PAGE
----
Gillespie County, the leader in Texas peach production each year, won't be serving up any fresh peaches anytime soon. According to local growers, chances are good there may not be any peaches available this year after a late season freeze and now, last week's major hail storm that broke windows in homes and damaged roofs and pelted peach orchards.

"A couple of orchards were hit pretty hard with the hail last Thursday," reports Texas AgriLife fruit specialist Jim Kamas. "The trees were defoliated and suffered some bruises that scarred the trunks, but the freeze in late March took care of most of the peaches in the county already. The hail just added a little insult to injury."

Paul Engel of Engel Orchards says the hail storm hit his operation "pretty bad. I grew up around peaches and I have never seen anything like this," he said.

Hail the size of baseballs destroyed part of his orchard and knocked off any peaches that had survived the freeze.

"There's an up side to the weather we have been having this spring season, and that is the rains have returned," adds Kamas. "And this is exactly what we needed after such a long dry spell. We can recover from the freeze and the hail, though this season has certainly been adversely affected. But everyone I talk to is just glad we are finally getting rain."

Kamas says when it comes to peaches, overall tree health is the most important consideration. Substantial rain so far this spring give growers hope that trees will get the chance to "rest and recover.

"Peach growers irrigate their orchards of course, but there is nothing like a good natural rain, so we are optimistic in spite of the freeze and the hail. The losses are a difficult thing, but going forward the rain we are getting is a welcome development," he said.

Dianne Eckhardt, Eckhardt Orchards, says they have lost all but a few peaches this year to weather developments. The first varieties are ready to pick in late May most years, but this year they will be lucky if they can get enough peaches to make a good cobbler.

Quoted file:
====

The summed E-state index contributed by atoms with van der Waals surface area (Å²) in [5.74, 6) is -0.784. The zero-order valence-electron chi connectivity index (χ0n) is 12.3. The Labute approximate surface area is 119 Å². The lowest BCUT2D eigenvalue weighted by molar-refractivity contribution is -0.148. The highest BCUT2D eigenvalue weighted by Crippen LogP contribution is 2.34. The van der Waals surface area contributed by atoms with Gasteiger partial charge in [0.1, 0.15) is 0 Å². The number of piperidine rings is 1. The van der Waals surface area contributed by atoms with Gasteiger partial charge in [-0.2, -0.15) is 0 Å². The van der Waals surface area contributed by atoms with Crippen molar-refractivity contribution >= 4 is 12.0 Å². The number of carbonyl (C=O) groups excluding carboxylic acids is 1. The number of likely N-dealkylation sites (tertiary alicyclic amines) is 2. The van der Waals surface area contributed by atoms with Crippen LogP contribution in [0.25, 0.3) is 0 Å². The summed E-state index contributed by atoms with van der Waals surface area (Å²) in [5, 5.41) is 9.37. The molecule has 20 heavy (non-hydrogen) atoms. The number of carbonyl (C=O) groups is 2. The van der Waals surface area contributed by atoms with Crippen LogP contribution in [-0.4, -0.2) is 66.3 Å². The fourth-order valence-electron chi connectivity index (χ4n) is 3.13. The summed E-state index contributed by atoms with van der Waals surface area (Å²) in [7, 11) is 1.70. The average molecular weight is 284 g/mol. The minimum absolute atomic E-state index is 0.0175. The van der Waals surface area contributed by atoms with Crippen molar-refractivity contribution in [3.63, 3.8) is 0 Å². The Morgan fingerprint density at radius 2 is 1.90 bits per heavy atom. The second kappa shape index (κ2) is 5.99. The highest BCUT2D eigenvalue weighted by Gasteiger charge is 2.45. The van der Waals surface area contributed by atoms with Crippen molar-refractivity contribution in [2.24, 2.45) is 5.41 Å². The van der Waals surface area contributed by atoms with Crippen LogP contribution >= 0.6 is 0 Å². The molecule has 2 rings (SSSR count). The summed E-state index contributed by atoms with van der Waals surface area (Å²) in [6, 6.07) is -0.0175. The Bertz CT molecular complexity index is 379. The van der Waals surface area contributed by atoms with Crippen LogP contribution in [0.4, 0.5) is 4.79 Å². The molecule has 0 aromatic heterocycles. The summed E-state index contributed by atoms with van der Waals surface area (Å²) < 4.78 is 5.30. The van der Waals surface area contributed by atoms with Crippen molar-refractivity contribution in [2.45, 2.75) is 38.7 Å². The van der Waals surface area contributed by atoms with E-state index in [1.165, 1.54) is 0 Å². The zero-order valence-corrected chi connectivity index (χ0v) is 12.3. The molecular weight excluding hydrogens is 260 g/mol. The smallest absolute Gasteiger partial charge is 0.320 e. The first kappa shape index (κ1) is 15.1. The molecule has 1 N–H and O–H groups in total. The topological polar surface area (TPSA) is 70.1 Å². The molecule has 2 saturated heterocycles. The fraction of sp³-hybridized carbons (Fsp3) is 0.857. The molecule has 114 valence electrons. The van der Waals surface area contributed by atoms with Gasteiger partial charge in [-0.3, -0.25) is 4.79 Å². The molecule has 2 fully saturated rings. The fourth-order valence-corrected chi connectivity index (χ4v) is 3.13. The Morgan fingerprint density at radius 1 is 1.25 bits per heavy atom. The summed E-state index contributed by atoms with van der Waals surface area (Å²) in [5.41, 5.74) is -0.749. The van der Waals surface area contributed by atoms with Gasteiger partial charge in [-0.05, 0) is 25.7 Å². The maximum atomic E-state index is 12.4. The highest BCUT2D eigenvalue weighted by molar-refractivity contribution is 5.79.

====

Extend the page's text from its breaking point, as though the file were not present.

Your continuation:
The same holds true at Gary Marburger's successful pick-your own farm just south of Fredericksburg and near the banks of the Pedernales River. According to daily updates posted on his website, there won't be any pick-your-own peaches this year and only a handful of orchard-picked peaches.

"We managed to escape most of the hail damage that ripped through orchards just a few miles away, but the freeze had already taken out most of our peach crop," he reports.

On the brighter side for Marburger has been the extended season for his strawberry operation. He says this may very well be the longest strawberry season he can remember, with fresh strawberries still being picked in the middle of May, a trend he expects will continue at least for another week or two.

In addition, his blackberry crop is maturing and they already are picking big, juicy blackberries. But this weekend he expects the crowds to arrive to take advantage of what promises to be a bumper year for berries.

Marburger is not the only peach grower who has diversified in recent years. There is a growing trend among peach producers to add "alternative crops" to the annual offerings, and for many the idea is paying off.

Marburger has dedicated part of his farm to fresh vegetables and these have helped draw larger crowds to his farm.

While sweet Fredericksburg peaches may be in short supply this year, a random survey among growers over the weekend uncovered a surprising optimism among many.

"It's amazing what a good rain can do for you," says Kamas.

 

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